Platooning Hamilton and Cron could have added a vital win or two to a team with less than 50-50 odds to make the playoffs, but Moreno has made his decision. His disappointment is understandable, but the player he signed had struggled with addiction for more than a decade and had relapsed most recently less than a year before Moreno made him an Angel. It’s perplexing that the owner regarded a preexisting condition as a personal affront. Perplexing, and possibly harmful: A loss of support from one’s family and friends is a risk factor for relapse, and a loss of support from a prominent employer can’t have made Hamilton’s last month any easier. Hamilton’s behavior wasn’t a problem for the players, who were more upset with management’s reaction than they were with their (still technically) teammate’s transgressions. Nor is there any indication that Hamilton’s Texas teammates will mind having him around.
The Rangers’ front office, in contrast to Angels ownership, has acted more like an ally than an adversary throughout Hamilton’s fight for survival and success, but the fact that Texas is seen as a more supportive environment still says more about the Angels’ response to Hamilton’s slip than it does about Arlington. Rangers fans booed Hamilton in his final weeks with the team — before he committed the ultimate sin of taking more money from a division rival and negged Dallas about not being a baseball town — reprised that performance on his road trips to Texas, and applauded when Daniels downplayed the possibility of a reunion earlier this year. Under the circumstances, one would hope that Rangers fans will forgive past slumps and slights and greet Hamilton as a returning hero — or, failing that, as an upgrade over Smolinski, which is worth a warm reception on its own. Hamilton will need the help. Stress is another risk factor for relapse, and it’s hard to imagine a more unsettling situation than the one that lies ahead of him: He’s divorcing his wife, selling his house, and rehabbing both physically and emotionally as he prepares to perform in front of a national audience that knows about a personal setback that was supposed to be secret. But at least he’ll have baseball.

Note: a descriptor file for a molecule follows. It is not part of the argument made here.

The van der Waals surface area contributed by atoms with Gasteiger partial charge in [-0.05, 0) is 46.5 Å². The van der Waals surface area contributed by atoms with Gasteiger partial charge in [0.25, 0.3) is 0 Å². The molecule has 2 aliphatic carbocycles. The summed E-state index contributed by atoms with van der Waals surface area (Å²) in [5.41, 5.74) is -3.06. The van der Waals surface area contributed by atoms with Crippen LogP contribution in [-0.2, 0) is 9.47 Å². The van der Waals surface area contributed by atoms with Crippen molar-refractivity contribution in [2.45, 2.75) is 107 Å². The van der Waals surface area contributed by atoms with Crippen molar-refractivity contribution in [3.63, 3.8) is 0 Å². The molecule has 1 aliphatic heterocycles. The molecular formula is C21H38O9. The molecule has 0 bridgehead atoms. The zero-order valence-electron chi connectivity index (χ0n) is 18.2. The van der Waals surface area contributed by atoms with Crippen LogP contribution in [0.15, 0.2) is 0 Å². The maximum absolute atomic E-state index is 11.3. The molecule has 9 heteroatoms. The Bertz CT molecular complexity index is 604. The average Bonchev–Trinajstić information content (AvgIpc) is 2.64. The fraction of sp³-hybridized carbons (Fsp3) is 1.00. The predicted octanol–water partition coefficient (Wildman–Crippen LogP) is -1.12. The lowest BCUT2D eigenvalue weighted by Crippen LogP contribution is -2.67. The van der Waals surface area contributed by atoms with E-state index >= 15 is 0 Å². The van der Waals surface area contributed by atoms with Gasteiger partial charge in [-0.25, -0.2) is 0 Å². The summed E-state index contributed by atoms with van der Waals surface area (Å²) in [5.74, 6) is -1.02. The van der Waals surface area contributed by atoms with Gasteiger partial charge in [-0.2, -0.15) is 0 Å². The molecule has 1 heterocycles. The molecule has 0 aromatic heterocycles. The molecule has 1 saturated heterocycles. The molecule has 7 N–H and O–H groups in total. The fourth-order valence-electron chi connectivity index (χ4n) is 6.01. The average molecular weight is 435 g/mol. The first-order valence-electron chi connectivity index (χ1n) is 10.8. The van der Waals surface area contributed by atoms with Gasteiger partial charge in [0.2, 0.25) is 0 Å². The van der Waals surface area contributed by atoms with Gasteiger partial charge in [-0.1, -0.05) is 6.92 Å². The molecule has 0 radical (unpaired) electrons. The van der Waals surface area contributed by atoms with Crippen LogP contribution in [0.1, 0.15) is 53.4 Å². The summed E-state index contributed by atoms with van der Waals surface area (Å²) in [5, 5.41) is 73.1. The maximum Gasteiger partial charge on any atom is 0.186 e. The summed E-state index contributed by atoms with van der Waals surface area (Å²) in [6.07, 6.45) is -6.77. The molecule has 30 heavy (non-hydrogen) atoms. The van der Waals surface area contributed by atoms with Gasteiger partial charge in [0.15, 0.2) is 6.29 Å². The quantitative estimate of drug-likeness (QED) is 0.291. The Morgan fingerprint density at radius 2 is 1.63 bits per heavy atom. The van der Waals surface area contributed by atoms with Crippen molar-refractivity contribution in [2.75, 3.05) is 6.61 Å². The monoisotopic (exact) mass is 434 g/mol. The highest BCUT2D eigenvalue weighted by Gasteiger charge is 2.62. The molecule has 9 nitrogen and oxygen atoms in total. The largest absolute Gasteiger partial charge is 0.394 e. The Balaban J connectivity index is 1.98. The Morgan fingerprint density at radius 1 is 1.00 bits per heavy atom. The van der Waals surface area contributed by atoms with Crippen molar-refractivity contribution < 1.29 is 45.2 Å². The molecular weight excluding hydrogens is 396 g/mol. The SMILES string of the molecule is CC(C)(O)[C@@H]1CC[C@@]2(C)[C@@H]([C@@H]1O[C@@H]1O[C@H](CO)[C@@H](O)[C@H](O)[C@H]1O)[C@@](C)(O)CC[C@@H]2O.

After Hamilton signed with the Angels, Fort Worth Star-Telegram columnist Mac Engel argued that the Rangers hadn’t been sincere about bringing him back. “The Rangers may have said they wanted Josh, but don’t buy it,” Engel wrote, adding, “What they wanted was Josh Hamilton on their own terms.” How this differed from the way teams always operate was unclear: Whenever a team says it hopes to sign someone, there’s an implied “at an acceptable price.” Hamilton has depreciated to the point that his price was impossible to pass up, but his new team’s stock has sunk just as low. He and the Rangers have been two of baseball’s saddest stories since they broke up; getting back together won’t salvage the seasons they spent apart, but it could be a positive step.